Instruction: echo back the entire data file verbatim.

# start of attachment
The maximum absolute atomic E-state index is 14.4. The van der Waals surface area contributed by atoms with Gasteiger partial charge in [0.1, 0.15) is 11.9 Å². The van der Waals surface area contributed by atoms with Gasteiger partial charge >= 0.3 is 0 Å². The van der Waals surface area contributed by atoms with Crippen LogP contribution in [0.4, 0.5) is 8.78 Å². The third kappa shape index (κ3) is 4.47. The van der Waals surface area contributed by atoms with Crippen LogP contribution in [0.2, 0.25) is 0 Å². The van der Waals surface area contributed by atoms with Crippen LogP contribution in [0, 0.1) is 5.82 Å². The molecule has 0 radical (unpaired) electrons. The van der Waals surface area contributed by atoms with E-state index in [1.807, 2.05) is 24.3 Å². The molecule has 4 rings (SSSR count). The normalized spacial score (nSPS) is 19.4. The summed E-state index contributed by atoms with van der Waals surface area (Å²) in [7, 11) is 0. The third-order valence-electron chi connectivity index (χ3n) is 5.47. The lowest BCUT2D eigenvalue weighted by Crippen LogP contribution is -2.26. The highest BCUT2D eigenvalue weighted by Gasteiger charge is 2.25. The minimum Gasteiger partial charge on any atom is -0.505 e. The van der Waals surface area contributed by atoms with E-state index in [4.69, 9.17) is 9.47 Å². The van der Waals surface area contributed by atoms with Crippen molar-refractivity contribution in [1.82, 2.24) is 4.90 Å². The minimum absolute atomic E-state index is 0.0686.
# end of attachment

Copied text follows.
The maximum absolute atomic E-state index is 14.4. The van der Waals surface area contributed by atoms with Gasteiger partial charge in [0.1, 0.15) is 11.9 Å². The van der Waals surface area contributed by atoms with Gasteiger partial charge >= 0.3 is 0 Å². The van der Waals surface area contributed by atoms with Crippen LogP contribution in [0.4, 0.5) is 8.78 Å². The third kappa shape index (κ3) is 4.47. The van der Waals surface area contributed by atoms with Crippen LogP contribution in [0.2, 0.25) is 0 Å². The van der Waals surface area contributed by atoms with Crippen LogP contribution in [0, 0.1) is 5.82 Å². The molecule has 0 radical (unpaired) electrons. The van der Waals surface area contributed by atoms with E-state index in [1.807, 2.05) is 24.3 Å². The molecule has 4 rings (SSSR count). The normalized spacial score (nSPS) is 19.4. The summed E-state index contributed by atoms with van der Waals surface area (Å²) in [7, 11) is 0. The third-order valence-electron chi connectivity index (χ3n) is 5.47. The lowest BCUT2D eigenvalue weighted by Crippen LogP contribution is -2.26. The highest BCUT2D eigenvalue weighted by Gasteiger charge is 2.25. The minimum Gasteiger partial charge on any atom is -0.505 e. The van der Waals surface area contributed by atoms with E-state index in [4.69, 9.17) is 9.47 Å². The van der Waals surface area contributed by atoms with Crippen molar-refractivity contribution in [1.82, 2.24) is 4.90 Å². The minimum absolute atomic E-state index is 0.0686.